formed of sheet metal, so that the sides thereof
are slightly springy, and, when the shaft 12 is
turned outwardly to withdraw the tapered wedge
end 13 from wedging engagement between the
angle adjustment member and the height ad
justment member, the sides ¿il-4i contract
slightly with respect to the flanges ‘E5-65 so that
they are relatively loose with respect to the
latter. The strap member ‘51 may thereupon be
grasped at each side and easily raised or lowered
as desired to adjust the height of the back.
l Thereupon the adjustment is fixed by turning
shaft 'i2 inwardly causing the tapered wedge
portion 13 to tightly wedge between the flange
of the V-shape portion S4 at one side and the
inner surface of the height adjustment member
Bâ. At the same time the flange of the V-shape
portion ‘54 at the other side is tightly pressed
against the flange t5 of the height adjustment
member through the outward spreading pressure
exerted upon the side portion 4I as the tapered
wedge portion 13 is forced into place. The re
with very little effort required in the turning of
the shaft 12 to establish this relation. In order
to remove the back, for shipping purposes, it is
only necessary to Withdraw the shaft 12 to a
point where the tapered wedge end 13 is out
of the path of the stops 16-16, whereupon the
height adjustment member 66 may be slipped off
the angle adjustment member.
In Figs. 4 and 5, I have illustrated a modified
form of the invention, in which the tilting mem
ber is formed of sheet metal and is mounted for
tilting movement upon the bearing post I2, in
stead of upon the sides of the spider arms, as 20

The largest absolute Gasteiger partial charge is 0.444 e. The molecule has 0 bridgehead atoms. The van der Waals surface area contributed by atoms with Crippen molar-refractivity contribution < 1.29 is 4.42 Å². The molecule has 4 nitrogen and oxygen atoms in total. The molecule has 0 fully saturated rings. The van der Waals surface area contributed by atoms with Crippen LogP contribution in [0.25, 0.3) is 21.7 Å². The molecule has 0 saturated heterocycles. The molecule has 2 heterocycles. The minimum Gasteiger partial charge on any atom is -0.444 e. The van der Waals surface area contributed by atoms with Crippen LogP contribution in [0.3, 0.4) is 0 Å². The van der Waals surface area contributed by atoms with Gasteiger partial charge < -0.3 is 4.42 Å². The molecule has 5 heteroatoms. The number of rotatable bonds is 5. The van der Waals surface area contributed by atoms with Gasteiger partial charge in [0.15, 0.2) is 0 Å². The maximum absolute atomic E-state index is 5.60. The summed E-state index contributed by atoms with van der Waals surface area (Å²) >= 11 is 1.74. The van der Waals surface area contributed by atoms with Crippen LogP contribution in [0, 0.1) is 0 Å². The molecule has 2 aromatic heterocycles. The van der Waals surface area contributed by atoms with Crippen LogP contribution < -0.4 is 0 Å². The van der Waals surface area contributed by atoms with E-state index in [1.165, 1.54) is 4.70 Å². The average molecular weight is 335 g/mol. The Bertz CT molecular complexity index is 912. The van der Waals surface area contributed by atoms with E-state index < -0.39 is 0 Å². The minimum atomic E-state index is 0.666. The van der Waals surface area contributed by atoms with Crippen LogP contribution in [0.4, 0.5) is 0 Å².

in the first embodiment. The sheet metal tilt
ing bracket member comprises an upper trans
verse portion 8D and side portions 8I-8I bent
downwardly at right angles therefrom, the side
portions being provided at their rearward upper
corners with apertured portions 82--82 in which
the pivot pin 42 pivotally mounting the angle
adjustment member is engaged.
The tilting member is mounted for tilting move
ment at the forward lower corners of the side
portions by means of a bolt 83 engaged through
apertured bearing lugs 84--84 formed upon the
bearing post I2, the sides 8I-8I being dis
posed between these bearing lugs 84-84 and the
side portions I3-I3 of the bearing post, which
are secured to the angle iron spider arms Il-II
by means of rivets I4. The sides 8I--8l of the
tilting member are provided with lanced and out
wardly embossed stop portions 85 and 86 be
tween which are disposed the inner head ends of 40
the rearwardly disposed rivets I4-I4, and which
hea-d ends act as limit stops for determining the
degree of tilting movement of the tilting member,
the stop portions 86 being engaged with the rivet
heads in the non-tilted position and the stop
portions 85-85 engaging the rivet heads in the
fully tilted position.
In the transverse top portion 80 there is pro
vided toward its forward edge a cross-shaped
opening 81, having lugs 88 bent upwardly from
its transverse portion and disposed at each side
of its longitudinal portion, the rearward surfaces
of these lugs forming with the upper surface of
the top portion 80 V-shaped pockets in which
are engaged the knife edge portions 89-89 of
the head 90 provided upon the end of the spring
bolt 33, which bolt extends through the longi
tudinal portion of the opening 81.
A sheet metal plate 9I is disposed within the
lower portion of the tilting member between the (30
sides 8I-8I, and is secured to said sides by
means of lugs 92 formed upon its side edges and
engaged »and staked into apertures 93 formed
in the sides 8I-8I, this plate being provided at
its rearward end with a downwardly bent aper